Ms Gillard's expected win will relegate Mr Rudd to the backbench, and the Prime Minister will need to fill his vacant foreign affairs post. She is likely to opt for a minimal cabinet reshuffle that could see Defence Minister Stephen Smith return to foreign affairs or Trade Minister Craig Emerson take on a broader role and assume the portfolio.

After refusing to accept the resignation of senior frontbencher Anthony Albanese, the Transport Minister and Leader of the House, Ms Gillard has signalled that she is likely to avoid bloodletting in the interests of unifying the party. The opposition, keen to capitalise on Labor's woes, will immediately step up its attack when the House of Representatives sits for question time this afternoon.

Tony Abbott will renew his call for the independents to force an early election by moving a vote of no confidence . As MPs began arriving in Canberra for today's ballot, the Opposition Leader demanded an election, calling on crossbench independent MPs supporting the government to move a no-confidence motion at today's resumption of parliament.

Mr Hawker, who has been advising Mr Rudd on his campaign, put pressure on marginal seat holders by predicting an electoral rout for Labor under Ms Gillard. "As somebody who has been a member of the Labor Party since 1988, I believe it is unconscionable for anybody in the caucus to do anything other than support Kevin Rudd when this ballot comes on tomorrow," he said.

Labor would be in massive trouble if its primary vote did not rise above the 29 per cent to 32 per cent level being delivered by Ms Gillard, Mr Hawker said before the release of today's Newspoll showing ALP support at a year-high 35 per cent. "If that happens we're not just going to lose a few seats," he said. "We're going to lose 30 seats. That means Labor could be out of government for the best part of a generation."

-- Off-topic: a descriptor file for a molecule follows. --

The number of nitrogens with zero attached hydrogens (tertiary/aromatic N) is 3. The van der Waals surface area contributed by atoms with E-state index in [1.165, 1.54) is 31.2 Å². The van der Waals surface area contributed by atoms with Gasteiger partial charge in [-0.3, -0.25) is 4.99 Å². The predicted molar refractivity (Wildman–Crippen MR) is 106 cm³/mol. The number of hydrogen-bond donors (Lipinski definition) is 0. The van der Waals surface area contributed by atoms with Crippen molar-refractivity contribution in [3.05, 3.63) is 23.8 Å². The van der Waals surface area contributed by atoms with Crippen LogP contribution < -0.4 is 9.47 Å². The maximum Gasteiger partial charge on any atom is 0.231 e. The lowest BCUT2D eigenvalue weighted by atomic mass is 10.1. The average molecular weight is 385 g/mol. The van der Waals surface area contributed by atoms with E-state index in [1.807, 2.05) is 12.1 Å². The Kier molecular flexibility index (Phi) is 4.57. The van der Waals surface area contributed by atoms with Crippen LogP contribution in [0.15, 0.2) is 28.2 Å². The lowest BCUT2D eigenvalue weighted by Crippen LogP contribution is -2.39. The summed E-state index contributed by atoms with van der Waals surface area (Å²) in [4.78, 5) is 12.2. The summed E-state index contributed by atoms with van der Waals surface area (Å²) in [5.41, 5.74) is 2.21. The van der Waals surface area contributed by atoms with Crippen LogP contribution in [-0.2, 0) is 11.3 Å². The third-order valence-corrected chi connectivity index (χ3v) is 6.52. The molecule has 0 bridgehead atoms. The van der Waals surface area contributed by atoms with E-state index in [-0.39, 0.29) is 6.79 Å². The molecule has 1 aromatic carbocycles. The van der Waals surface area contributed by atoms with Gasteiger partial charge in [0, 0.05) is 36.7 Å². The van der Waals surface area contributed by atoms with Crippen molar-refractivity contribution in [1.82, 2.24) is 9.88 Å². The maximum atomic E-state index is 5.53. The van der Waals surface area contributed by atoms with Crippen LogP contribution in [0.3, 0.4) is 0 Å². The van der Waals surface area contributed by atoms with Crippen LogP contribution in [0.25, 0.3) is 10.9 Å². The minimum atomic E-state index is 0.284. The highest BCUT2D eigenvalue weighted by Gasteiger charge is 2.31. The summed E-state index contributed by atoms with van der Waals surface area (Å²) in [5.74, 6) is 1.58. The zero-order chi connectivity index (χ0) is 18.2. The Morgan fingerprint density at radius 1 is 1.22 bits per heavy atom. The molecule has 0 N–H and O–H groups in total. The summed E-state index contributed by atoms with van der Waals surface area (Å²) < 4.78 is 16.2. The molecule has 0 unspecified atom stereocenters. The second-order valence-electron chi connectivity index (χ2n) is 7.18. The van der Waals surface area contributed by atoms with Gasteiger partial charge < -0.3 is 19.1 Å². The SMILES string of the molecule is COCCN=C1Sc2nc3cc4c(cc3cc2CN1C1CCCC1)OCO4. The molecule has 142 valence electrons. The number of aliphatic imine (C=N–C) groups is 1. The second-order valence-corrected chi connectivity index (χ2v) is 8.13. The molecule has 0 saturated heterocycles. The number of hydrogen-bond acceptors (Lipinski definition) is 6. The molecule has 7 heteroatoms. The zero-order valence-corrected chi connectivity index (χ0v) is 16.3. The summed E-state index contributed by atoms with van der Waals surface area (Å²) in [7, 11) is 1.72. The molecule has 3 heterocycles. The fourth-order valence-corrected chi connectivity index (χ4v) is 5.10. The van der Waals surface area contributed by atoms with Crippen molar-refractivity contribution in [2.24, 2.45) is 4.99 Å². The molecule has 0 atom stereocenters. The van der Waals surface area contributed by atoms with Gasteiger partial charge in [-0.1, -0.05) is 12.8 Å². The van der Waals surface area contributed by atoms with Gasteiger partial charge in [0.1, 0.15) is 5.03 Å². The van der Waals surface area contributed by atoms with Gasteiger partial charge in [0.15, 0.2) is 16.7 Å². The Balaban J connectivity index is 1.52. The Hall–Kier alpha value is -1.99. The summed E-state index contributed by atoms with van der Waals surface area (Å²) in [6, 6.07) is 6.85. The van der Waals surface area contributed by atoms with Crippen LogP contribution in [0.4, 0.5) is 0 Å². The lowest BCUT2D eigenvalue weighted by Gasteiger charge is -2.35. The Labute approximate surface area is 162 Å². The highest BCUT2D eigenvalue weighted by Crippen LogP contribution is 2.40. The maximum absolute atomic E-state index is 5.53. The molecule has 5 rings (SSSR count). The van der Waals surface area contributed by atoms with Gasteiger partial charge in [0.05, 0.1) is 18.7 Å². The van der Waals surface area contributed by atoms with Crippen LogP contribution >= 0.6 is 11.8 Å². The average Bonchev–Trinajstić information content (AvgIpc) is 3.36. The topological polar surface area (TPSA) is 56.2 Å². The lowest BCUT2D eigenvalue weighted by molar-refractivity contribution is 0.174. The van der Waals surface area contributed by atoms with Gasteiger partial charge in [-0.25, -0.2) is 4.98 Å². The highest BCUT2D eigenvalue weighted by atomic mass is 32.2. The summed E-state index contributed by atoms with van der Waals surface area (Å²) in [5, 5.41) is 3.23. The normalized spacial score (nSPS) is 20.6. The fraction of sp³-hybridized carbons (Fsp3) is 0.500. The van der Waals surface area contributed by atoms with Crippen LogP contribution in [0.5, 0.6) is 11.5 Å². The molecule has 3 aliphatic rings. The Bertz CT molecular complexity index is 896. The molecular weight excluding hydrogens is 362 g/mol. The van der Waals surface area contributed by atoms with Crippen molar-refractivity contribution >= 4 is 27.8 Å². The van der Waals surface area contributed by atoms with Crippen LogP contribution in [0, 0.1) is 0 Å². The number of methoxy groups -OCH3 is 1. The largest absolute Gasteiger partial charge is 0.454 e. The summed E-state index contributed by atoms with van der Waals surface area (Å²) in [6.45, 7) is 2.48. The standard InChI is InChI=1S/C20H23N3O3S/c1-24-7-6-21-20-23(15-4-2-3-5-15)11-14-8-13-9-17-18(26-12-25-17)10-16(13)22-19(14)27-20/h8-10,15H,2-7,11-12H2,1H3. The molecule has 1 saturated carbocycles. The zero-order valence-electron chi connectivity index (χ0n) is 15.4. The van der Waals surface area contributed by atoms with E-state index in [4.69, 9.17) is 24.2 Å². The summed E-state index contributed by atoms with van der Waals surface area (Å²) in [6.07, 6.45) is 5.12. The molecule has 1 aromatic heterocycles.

In his final pitch to colleagues, Mr Rudd said he had changed since his period as prime minister, adding that no minister had ever approached him about concerns over his administration. Mr Rudd told the Nine Network he had been subjected to an unprecedented onslaught from Wayne Swan and senior ministers Tony Burke, Stephen Conroy and Simon Crean.

Urging factional faceless men to "lay down the cudgels" after today's vote, Mr Rudd said he feared their "character assassination" would continue in future, and that he would be blamed if Labor lost the coming Queensland state election or continued to lose in opinion polls at the federal level. "I think it's time people actually accepted responsibility for their own actions," he said.

In comments aimed squarely at Ms Gillard, Mr Rudd said: "I didn't draft that speech to the (Labor) national conference. I didn't go out there and make a promise to (independent MP) Andrew Wilkie. I didn't do a whole lot of those things which were done by others, but I seem to be blamed for the consequence fairly consistently."

School Education Minister Peter Garrett, who as environment minister handled Mr Rudd's controversial home insulation scheme, said that if Mr Rudd won he would not be prepared to serve in a Rudd ministry. Ms Roxon, the former health minister, gave the same commitment last week.